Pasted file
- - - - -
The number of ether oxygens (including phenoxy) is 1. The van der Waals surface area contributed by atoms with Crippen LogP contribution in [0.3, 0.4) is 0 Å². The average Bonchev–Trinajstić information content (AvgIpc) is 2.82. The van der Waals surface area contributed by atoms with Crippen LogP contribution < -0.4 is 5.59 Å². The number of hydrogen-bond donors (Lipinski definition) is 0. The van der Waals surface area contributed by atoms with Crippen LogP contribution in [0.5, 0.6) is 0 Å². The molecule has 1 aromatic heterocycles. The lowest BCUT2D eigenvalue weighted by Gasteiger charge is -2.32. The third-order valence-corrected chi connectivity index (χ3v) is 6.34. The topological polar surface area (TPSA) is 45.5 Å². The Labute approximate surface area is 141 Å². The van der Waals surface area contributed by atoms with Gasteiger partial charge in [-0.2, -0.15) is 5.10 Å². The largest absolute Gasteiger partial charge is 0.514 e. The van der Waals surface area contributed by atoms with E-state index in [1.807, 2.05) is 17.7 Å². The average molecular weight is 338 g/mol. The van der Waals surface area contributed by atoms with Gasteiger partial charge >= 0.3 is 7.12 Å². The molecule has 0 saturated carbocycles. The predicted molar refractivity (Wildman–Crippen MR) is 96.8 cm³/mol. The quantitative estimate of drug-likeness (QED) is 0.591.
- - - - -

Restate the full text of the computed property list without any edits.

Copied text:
The number of ether oxygens (including phenoxy) is 1. The van der Waals surface area contributed by atoms with Crippen LogP contribution in [0.3, 0.4) is 0 Å². The average Bonchev–Trinajstić information content (AvgIpc) is 2.82. The van der Waals surface area contributed by atoms with Crippen LogP contribution < -0.4 is 5.59 Å². The number of hydrogen-bond donors (Lipinski definition) is 0. The van der Waals surface area contributed by atoms with Crippen LogP contribution in [0.5, 0.6) is 0 Å². The molecule has 1 aromatic heterocycles. The lowest BCUT2D eigenvalue weighted by Gasteiger charge is -2.32. The third-order valence-corrected chi connectivity index (χ3v) is 6.34. The topological polar surface area (TPSA) is 45.5 Å². The Labute approximate surface area is 141 Å². The van der Waals surface area contributed by atoms with Gasteiger partial charge in [-0.2, -0.15) is 5.10 Å². The largest absolute Gasteiger partial charge is 0.514 e. The van der Waals surface area contributed by atoms with E-state index in [1.807, 2.05) is 17.7 Å². The average molecular weight is 338 g/mol. The van der Waals surface area contributed by atoms with Gasteiger partial charge >= 0.3 is 7.12 Å². The molecule has 0 saturated carbocycles. The predicted molar refractivity (Wildman–Crippen MR) is 96.8 cm³/mol. The quantitative estimate of drug-likeness (QED) is 0.591.